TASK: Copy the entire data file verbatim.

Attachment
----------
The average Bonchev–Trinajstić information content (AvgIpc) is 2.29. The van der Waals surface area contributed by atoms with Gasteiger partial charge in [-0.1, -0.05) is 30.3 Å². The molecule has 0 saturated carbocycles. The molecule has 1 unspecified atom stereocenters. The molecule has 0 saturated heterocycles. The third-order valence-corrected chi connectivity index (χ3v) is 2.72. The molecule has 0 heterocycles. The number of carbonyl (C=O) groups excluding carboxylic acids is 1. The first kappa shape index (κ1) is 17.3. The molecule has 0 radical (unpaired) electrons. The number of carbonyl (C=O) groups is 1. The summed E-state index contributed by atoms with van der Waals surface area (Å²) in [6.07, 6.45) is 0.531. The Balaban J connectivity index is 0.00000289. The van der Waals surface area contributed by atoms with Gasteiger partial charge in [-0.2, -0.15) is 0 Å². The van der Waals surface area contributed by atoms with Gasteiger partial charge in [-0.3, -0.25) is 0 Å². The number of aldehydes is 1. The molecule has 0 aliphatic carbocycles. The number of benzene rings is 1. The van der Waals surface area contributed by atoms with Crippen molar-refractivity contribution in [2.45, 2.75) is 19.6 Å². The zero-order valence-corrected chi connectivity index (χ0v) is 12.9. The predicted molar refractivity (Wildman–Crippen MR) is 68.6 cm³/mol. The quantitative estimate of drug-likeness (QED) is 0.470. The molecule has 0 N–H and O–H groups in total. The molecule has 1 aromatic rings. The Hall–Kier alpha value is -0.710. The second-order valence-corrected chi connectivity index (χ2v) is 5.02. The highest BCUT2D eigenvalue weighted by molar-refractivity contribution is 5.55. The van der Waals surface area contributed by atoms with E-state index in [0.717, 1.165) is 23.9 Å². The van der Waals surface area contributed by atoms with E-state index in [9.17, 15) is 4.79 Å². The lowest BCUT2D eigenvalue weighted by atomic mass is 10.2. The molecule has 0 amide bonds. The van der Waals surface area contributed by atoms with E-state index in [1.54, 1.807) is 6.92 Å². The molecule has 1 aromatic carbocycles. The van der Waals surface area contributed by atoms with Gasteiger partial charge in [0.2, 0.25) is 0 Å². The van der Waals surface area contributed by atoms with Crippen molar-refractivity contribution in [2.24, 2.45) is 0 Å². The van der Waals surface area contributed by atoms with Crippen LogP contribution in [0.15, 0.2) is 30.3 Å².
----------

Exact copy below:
The average Bonchev–Trinajstić information content (AvgIpc) is 2.29. The van der Waals surface area contributed by atoms with Gasteiger partial charge in [-0.1, -0.05) is 30.3 Å². The molecule has 0 saturated carbocycles. The molecule has 1 unspecified atom stereocenters. The molecule has 0 saturated heterocycles. The third-order valence-corrected chi connectivity index (χ3v) is 2.72. The molecule has 0 heterocycles. The number of carbonyl (C=O) groups excluding carboxylic acids is 1. The first kappa shape index (κ1) is 17.3. The molecule has 0 radical (unpaired) electrons. The number of carbonyl (C=O) groups is 1. The summed E-state index contributed by atoms with van der Waals surface area (Å²) in [6.07, 6.45) is 0.531. The Balaban J connectivity index is 0.00000289. The van der Waals surface area contributed by atoms with Gasteiger partial charge in [-0.2, -0.15) is 0 Å². The van der Waals surface area contributed by atoms with Gasteiger partial charge in [-0.3, -0.25) is 0 Å². The number of aldehydes is 1. The molecule has 0 aliphatic carbocycles. The number of benzene rings is 1. The van der Waals surface area contributed by atoms with Crippen molar-refractivity contribution in [2.45, 2.75) is 19.6 Å². The zero-order valence-corrected chi connectivity index (χ0v) is 12.9. The predicted molar refractivity (Wildman–Crippen MR) is 68.6 cm³/mol. The quantitative estimate of drug-likeness (QED) is 0.470. The molecule has 0 N–H and O–H groups in total. The molecule has 1 aromatic rings. The Hall–Kier alpha value is -0.710. The second-order valence-corrected chi connectivity index (χ2v) is 5.02. The highest BCUT2D eigenvalue weighted by molar-refractivity contribution is 5.55. The van der Waals surface area contributed by atoms with E-state index in [0.717, 1.165) is 23.9 Å². The van der Waals surface area contributed by atoms with E-state index in [9.17, 15) is 4.79 Å². The lowest BCUT2D eigenvalue weighted by atomic mass is 10.2. The molecule has 0 amide bonds. The van der Waals surface area contributed by atoms with E-state index in [1.54, 1.807) is 6.92 Å². The molecule has 1 aromatic carbocycles. The van der Waals surface area contributed by atoms with Gasteiger partial charge in [0.2, 0.25) is 0 Å². The van der Waals surface area contributed by atoms with Crippen molar-refractivity contribution in [2.24, 2.45) is 0 Å². The van der Waals surface area contributed by atoms with Crippen LogP contribution in [0.15, 0.2) is 30.3 Å².